Fleming Rutledge is a preacher and teacher known throughout the US, Canada, and parts of the UK. She is the author of eight books, all from Eerdmans Publishing. Her most recent book, The Crucifixion: Understanding the Death of Jesus Christ, is the product of the work of a lifetime and is being described as a new classic on the subject.
One of the first women to be ordained to the priesthood of the Episcopal Church, she served for fourteen years on the clergy staff at Grace Church on Lower Broadway at Tenth Street, New York City.
Fleming and her husband celebrated their 50th anniversary in 2009 and have two daughters and two grandchildren. She is a native of Franklin, Virginia.
Discerning God's Work In The World: Tips From The Times For Preachers
Friday, February 17, 2006Sophie Scholl: The Christian as witness in a time of evil
For many years there has been a stream of books and documentary films, mostly ignored, about the student movement called The White Rose and, in particular, Sophie Scholl. This young German's extraordinary witness of resistance against the Nazis impressed even her persecutors. Sophie was guillotined by the Reich after several harrowing days of interrogation. The newest film about Sophie, The Last Days , has been nominated for an Oscar. Perhaps now this story will become as well known as it should be.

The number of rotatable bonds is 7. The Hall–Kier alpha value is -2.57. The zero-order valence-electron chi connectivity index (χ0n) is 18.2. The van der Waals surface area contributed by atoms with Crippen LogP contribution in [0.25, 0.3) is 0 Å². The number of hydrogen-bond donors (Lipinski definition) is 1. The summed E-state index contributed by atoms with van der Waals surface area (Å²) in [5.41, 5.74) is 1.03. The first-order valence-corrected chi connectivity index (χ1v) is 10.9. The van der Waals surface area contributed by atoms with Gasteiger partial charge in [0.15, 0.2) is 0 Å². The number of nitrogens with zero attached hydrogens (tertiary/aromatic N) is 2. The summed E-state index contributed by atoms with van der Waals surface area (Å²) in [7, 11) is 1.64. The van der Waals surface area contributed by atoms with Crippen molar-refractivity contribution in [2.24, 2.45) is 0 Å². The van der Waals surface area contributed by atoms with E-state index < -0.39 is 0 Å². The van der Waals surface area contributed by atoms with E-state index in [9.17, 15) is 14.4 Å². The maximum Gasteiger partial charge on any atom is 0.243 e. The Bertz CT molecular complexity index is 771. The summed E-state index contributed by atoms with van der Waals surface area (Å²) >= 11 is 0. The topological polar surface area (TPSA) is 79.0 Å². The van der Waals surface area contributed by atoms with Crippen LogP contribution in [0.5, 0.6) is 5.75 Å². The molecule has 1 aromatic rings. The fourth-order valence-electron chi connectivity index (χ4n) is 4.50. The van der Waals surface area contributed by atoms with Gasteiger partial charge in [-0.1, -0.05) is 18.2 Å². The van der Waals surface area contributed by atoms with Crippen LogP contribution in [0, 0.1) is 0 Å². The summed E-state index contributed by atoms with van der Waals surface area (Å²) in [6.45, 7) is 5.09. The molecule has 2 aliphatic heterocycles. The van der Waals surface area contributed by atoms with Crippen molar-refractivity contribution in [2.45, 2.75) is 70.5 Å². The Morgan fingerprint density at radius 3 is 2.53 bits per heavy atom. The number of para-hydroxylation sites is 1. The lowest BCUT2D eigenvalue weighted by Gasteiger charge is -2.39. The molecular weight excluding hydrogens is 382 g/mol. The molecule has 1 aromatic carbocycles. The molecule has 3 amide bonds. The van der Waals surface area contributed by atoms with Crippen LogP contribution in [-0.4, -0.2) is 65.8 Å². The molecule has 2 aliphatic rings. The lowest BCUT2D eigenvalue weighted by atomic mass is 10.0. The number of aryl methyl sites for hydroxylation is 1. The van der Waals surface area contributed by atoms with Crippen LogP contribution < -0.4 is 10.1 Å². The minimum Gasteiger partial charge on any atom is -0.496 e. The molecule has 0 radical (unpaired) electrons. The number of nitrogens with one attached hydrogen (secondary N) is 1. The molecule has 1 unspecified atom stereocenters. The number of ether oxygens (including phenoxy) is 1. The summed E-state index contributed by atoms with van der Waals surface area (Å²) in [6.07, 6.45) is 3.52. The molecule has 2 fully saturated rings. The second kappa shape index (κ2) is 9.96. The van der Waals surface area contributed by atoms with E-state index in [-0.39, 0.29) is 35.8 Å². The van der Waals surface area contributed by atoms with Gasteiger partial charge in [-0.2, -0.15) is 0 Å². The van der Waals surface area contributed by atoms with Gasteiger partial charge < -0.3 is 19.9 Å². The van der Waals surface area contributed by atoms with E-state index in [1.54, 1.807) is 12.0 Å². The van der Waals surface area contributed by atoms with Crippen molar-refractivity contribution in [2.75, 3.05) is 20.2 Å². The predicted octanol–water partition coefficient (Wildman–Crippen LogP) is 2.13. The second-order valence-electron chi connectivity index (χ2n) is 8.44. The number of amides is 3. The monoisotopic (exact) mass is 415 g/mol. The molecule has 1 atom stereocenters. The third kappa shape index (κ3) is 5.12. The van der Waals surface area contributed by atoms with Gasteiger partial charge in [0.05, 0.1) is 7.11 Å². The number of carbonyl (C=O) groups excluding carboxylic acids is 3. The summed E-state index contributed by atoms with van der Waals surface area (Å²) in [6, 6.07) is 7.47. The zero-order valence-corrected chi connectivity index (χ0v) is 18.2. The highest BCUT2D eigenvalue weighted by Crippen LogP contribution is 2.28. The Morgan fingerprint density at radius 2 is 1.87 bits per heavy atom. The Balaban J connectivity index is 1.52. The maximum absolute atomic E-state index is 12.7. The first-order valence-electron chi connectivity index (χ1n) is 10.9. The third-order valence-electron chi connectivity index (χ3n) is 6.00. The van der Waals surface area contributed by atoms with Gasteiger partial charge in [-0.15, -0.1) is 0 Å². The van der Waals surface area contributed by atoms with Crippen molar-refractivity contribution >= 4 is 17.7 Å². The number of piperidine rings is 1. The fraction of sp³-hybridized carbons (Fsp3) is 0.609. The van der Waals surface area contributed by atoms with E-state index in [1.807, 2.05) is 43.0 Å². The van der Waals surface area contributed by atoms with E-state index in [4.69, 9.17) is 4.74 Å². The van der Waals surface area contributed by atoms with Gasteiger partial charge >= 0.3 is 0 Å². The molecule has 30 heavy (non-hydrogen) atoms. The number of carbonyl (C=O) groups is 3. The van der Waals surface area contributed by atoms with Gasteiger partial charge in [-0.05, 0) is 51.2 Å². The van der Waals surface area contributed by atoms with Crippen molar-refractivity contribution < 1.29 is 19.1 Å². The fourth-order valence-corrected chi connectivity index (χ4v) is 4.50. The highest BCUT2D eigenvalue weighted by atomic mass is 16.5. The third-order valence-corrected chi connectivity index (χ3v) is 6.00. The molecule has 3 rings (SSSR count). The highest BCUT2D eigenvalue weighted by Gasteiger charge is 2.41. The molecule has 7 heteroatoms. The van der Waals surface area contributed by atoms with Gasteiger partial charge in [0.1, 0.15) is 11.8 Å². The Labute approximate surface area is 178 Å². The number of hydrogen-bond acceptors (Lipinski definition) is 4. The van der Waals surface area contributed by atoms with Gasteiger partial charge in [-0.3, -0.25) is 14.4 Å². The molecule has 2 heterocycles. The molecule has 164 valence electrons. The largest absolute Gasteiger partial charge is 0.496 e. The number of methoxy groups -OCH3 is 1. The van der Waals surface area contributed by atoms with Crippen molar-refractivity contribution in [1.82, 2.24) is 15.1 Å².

What is especially important is that Sophie was a devout Christian, a fact that the undependable Wikipedia fails to mention. On another website I found at least this sentence:
"In Munich Sophie met artists, writers and philosophers, particularly Carl Muth and Theodor Haecker, who were important contacts for her concern with the Christian faith. Of foremost importance was the question of how the individual must act under dictatorship."
American Christians are not in a dictatorship nor in danger of losing our lives (unless we are in the armed forces). However, as more and more information accumulates by the day about abuse and torture under American auspices, it is our responsibility to ask ourselves some of the questions Sophie and her friends asked their theological teachers.
I have not yet had an opportunity to see the movie but I hope to view it soon. Here is a link to an informative review:
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